I wish I had a more exciting story for what I did after I filed my game story, that me and Seattle Times columnist Larry Stone took to the town afterward. But kickoff was so late on the East Coast that we didn’t even leave the press box until 2, when all of the Toronto bars shut down for the night. I did have a couple of Canadian beers the next afternoon and evening to commemorate the occasion, though. Major League Soccer’s offseason is so short that I figured I better take advantage when I can.

Manchester City Tops EPL Futures, But Manchester United Has Chance to Move

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While Manchester City is moving deeper into minus-money range, Manchester United can show it’s a challenger by winning a rivalry match this weekend.

Riding a five-win streak in the league, Manchester City is the -150 favorite on the odds to win the EPL championship at sportsbooks monitored by OddsShark.com. Manchester United (+275) has had the benefit of a soft schedule so far, but manager Jose Mourinho’s men can make a statement during matchweek 8 by winning on the road against rival Liverpool.

Chelsea (+800) and Tottenham Hotspur (+1400) remain the darkhorses.

Although Liverpool (+175) is at home for the aforementioned feature match against Manchester United (+155, draw +235), not having speedster Sadio Mane at winger will limit the Reds’ ability to counter-attack. There is a chance of Manchester United playing shutdown soccer and counting on the likes of Romelu Lukaku to poke in a decisive goal. Knowing the stakes, the under on the 2.5 total is inviting.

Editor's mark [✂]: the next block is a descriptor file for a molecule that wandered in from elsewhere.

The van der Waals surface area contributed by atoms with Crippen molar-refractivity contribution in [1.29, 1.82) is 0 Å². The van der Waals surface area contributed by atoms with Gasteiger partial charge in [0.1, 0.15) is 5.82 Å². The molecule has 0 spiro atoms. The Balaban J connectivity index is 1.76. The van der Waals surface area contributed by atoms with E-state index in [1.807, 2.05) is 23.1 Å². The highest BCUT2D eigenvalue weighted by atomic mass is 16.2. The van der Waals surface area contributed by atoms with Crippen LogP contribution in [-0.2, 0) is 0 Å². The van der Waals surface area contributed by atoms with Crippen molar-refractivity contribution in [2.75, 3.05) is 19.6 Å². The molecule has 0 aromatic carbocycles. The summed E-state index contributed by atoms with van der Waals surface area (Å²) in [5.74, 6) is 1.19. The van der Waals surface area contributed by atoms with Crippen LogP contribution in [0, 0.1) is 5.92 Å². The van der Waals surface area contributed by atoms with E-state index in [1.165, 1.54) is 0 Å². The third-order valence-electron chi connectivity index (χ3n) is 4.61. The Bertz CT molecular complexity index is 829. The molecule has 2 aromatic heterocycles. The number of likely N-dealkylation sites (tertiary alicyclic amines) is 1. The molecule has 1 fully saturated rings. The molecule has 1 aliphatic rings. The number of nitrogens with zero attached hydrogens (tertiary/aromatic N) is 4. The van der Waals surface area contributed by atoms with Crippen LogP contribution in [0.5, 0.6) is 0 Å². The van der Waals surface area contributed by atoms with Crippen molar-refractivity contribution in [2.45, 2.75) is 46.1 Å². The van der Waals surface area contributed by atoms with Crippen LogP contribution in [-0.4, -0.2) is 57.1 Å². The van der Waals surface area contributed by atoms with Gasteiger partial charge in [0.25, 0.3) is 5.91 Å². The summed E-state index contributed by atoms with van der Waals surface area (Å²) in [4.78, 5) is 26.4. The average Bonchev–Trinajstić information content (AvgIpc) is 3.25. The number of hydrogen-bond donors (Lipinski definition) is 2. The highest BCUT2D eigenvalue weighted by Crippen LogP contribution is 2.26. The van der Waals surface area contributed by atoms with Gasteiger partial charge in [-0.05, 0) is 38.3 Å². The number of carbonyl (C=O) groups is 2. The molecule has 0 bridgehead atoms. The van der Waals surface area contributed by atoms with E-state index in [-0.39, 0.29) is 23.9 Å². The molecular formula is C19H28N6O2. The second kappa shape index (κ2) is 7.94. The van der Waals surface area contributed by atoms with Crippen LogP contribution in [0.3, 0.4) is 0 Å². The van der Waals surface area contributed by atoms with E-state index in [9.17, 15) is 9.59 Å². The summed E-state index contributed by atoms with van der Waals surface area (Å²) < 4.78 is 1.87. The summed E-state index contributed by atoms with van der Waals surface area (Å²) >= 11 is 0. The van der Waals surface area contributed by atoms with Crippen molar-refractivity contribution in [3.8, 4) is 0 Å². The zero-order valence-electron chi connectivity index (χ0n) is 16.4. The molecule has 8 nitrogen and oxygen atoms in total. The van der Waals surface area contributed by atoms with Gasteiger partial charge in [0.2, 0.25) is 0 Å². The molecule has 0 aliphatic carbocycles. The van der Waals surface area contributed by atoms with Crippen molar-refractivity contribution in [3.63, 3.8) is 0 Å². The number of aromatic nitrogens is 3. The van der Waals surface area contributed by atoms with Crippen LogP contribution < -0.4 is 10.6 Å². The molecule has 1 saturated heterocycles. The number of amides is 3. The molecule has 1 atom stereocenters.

There is an even tighter three-way moneyline involving host Burnley (+165) against West Ham United (+175, draw +210). West Ham manager Slaven Bilic is getting close to having his first-choice lineup, but Burnley has been the most cohesive squad and is at home, where it’s been tough since the start of last season.

Swansea City (+110) takes a winless home record into action against sagging Huddersfield Town (+275, draw +210). With both teams scuffling offensively and Swansea F Wilfried Bony (hamstring) being uncertain to play, this smacks of a potential 1-0 game. The total is 2.0.

Manchester City (-650) is home to Stoke City (+1800, draw +750). City has scored four goals in three of their last five matches against Stoke, which means both the over on the 3.5 total and the even-money payout on City covering the minus-2.5 goal-line both look reachable.

Neither Brighton & Hove Albion (+220) nor Everton (+135, draw +205) is inspiring great confidence. Brighton is missing three first-choice players, while Everton has had only two men, Oumar Niasse and Wayne Rooney, score a goal this season. The draw offers almost as much value as a Brighton victory.

And Leicester City (EVEN) hosts West Bromwich Albion (+300, draw +225) in the Monday betting matchup. The Foxes need the three points to get out of the relegation zone, and should be able to set up a fresh-legged Jamie Vardy for a goal.

 

Manchester City remain minus money on EPL futures ahead of visit to Chelsea